Saturday, May 8, 2021

Online shift brings kids closer to red-light territory and paedo-porn

The same messaging apps used to host homework and discussion groups are also used by those looking to access sexually explicit material.

Other News

The old internet-attached risks of minors being exposed to pornography and sexually explicit material have grown more challenging with the shift to online classes, with children allowed greater freedom and longer time on gadgets and devices.

Checks by MalaysiaNow following conversations with concerned parents revealed that children having easier access to pornography without suspicion from their guardians, thanks to the personal nature of mobile devices unlike conventional computers, is not the only problem.

There are also groups where child pornography is shared either in public or privately between members.

A check on messaging app Telegram, for example, showed that explicit images of underage persons were among the gigabytes of sexually charged material circulated among groups members.

One group celebrates local girls in compromising poses engaged in various sexual acts.

The group, called “Gprojek Melayu Tudung”, has some 22,000 members. Occasionally, images of children surface as well, along with requests for videos of schoolchildren engaged in sex acts.

The worrying part is that anyone with a mobile phone and the Telegram app – the same things used by students nationwide for their online lessons – can access this content.

Another group called “Barang Larangan” makes it its duty to distribute explicit photos and videos, including of underage girls.

Many users make requests of others in the group if they have videos and images of a certain individual which they found on social media.

In one shocking post, a member shared information on joining a private group which requires payment.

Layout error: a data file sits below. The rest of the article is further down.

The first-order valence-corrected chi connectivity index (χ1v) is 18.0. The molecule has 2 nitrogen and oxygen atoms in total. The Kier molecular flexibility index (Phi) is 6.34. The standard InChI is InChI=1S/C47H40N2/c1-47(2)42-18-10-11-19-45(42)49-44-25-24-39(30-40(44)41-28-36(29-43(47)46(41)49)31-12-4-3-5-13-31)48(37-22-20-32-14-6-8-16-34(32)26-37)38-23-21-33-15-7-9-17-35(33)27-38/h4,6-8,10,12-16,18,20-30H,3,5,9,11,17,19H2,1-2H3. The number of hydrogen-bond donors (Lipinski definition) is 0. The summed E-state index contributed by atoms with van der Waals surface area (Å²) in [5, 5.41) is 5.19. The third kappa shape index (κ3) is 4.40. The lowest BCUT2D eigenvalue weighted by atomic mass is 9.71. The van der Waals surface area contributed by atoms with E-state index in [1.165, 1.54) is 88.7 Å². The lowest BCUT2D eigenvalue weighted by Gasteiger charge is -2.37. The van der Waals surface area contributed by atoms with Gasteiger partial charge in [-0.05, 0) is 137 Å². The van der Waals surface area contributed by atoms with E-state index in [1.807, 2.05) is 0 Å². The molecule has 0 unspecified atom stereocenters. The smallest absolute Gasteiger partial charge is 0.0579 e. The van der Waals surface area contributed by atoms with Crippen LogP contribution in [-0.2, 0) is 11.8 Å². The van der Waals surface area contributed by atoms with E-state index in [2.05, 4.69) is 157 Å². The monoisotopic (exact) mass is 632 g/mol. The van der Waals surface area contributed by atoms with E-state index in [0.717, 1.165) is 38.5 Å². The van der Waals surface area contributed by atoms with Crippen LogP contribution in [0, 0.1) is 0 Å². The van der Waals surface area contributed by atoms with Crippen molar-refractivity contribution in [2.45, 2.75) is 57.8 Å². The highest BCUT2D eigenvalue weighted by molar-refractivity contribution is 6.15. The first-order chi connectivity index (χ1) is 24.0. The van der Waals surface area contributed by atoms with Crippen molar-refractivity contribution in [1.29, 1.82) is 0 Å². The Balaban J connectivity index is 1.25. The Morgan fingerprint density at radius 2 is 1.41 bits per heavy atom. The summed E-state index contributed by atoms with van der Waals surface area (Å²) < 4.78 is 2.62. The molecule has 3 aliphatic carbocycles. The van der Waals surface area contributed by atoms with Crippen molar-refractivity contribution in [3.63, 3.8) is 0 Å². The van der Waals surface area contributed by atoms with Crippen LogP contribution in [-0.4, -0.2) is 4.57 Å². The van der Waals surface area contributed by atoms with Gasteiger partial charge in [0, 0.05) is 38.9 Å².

“Members who are interested in kids’ collection, Pedo. New Materials 2019-2020. Updated. PM,” he posted.

“PM” is internet slang for “please message me privately”.

A conversation between Telegram users on access to sexually explicit material involving children.

With schools going online in the wake of the Covid-19 pandemic, popular mobile messaging apps such as WhatsApp and Telegram have been used by teachers to host homework and discussion groups.

But it also means that many parents have no choice but to buy their children mobile devices where these apps are installed.

The more personal nature of these devices, unlike laptops and desktops, means many of the students use these apps largely away from their parents’ prying eyes.

The shift to online classes where children and devices have become inseparable also means that previous age limit rules set by app developers have become more redundant than ever.

Both WhatsApp and Telegram are rated at 16+.

But there is no way of checking that users are above that age, as all that is needed is access to a mobile phone.

Criminals ‘desensitising’ on online groups

The increasing use of mobile messaging and the exposure it has on minors is likely to pose a challenge to authorities as they step up the fight against the sexual exploitation of children.

The majority of students have been following their classes through home-based online learning, as measures to curb the spread of Covid-19 continue. Photo: Bernama

Three years ago, Bukit Aman’s D11 division, which deals with sexual crimes related to women and children, revealed that as many as 17,333 IP addresses involved with child pornography came from Malaysia, making the country the top consumer of online child pornography in Southeast Asia.

Victims are typically between the age of 13 and 16 who fall prey to the grooming tactics the perpetrators use to normalise sexual contact.

The children are also found to be connected to sexual predators on social media where they casually send over nude photos and videos without knowing it is an offence.

Statistics from the US in 2013 found that 25% of child pornographic content was created by a neighbour or a family friend. Meanwhile, 18% came from a parent or guardian and another 18% from online enticement.

In November 2020, a 23-year-old Malaysian named Shalini who was part of a community-driven sting operation reported that a father was found to have secretly filmed his own daughter and sent it to an online group where child porn is openly traded.

Crime specialists and social activists warn that online communities have made it easier for communication between offenders by normalising their interests and desensitising them to the damage they inflict on children.

And with social messaging platforms like Telegram, it has become much easier to distribute and trade off illegal content.

Follow us on Telegram for the latest updates: https://t.me/malaysianow

Subscribe to our newsletter

To be updated with all the latest news and analyses.

Related Articles